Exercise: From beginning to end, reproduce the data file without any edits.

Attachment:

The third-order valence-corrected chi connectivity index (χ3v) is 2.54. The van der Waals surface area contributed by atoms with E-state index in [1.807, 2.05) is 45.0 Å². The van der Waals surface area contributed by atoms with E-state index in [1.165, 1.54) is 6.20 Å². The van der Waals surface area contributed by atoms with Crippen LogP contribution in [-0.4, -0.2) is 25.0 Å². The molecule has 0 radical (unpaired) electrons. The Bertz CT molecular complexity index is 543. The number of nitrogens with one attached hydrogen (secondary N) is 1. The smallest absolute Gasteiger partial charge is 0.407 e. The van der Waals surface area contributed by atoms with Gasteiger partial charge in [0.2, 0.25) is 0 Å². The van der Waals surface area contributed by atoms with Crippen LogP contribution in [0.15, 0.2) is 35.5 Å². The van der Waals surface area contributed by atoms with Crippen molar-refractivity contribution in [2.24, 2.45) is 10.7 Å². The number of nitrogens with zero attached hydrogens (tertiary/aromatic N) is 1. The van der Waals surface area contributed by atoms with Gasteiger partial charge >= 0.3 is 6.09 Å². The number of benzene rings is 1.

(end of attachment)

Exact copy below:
The third-order valence-corrected chi connectivity index (χ3v) is 2.54. The van der Waals surface area contributed by atoms with E-state index in [1.807, 2.05) is 45.0 Å². The van der Waals surface area contributed by atoms with E-state index in [1.165, 1.54) is 6.20 Å². The van der Waals surface area contributed by atoms with Crippen LogP contribution in [-0.4, -0.2) is 25.0 Å². The molecule has 0 radical (unpaired) electrons. The Bertz CT molecular complexity index is 543. The number of nitrogens with one attached hydrogen (secondary N) is 1. The smallest absolute Gasteiger partial charge is 0.407 e. The van der Waals surface area contributed by atoms with Gasteiger partial charge in [0.2, 0.25) is 0 Å². The van der Waals surface area contributed by atoms with Crippen LogP contribution in [0.15, 0.2) is 35.5 Å². The van der Waals surface area contributed by atoms with Crippen molar-refractivity contribution in [2.24, 2.45) is 10.7 Å². The number of nitrogens with zero attached hydrogens (tertiary/aromatic N) is 1. The van der Waals surface area contributed by atoms with Gasteiger partial charge >= 0.3 is 6.09 Å². The number of benzene rings is 1.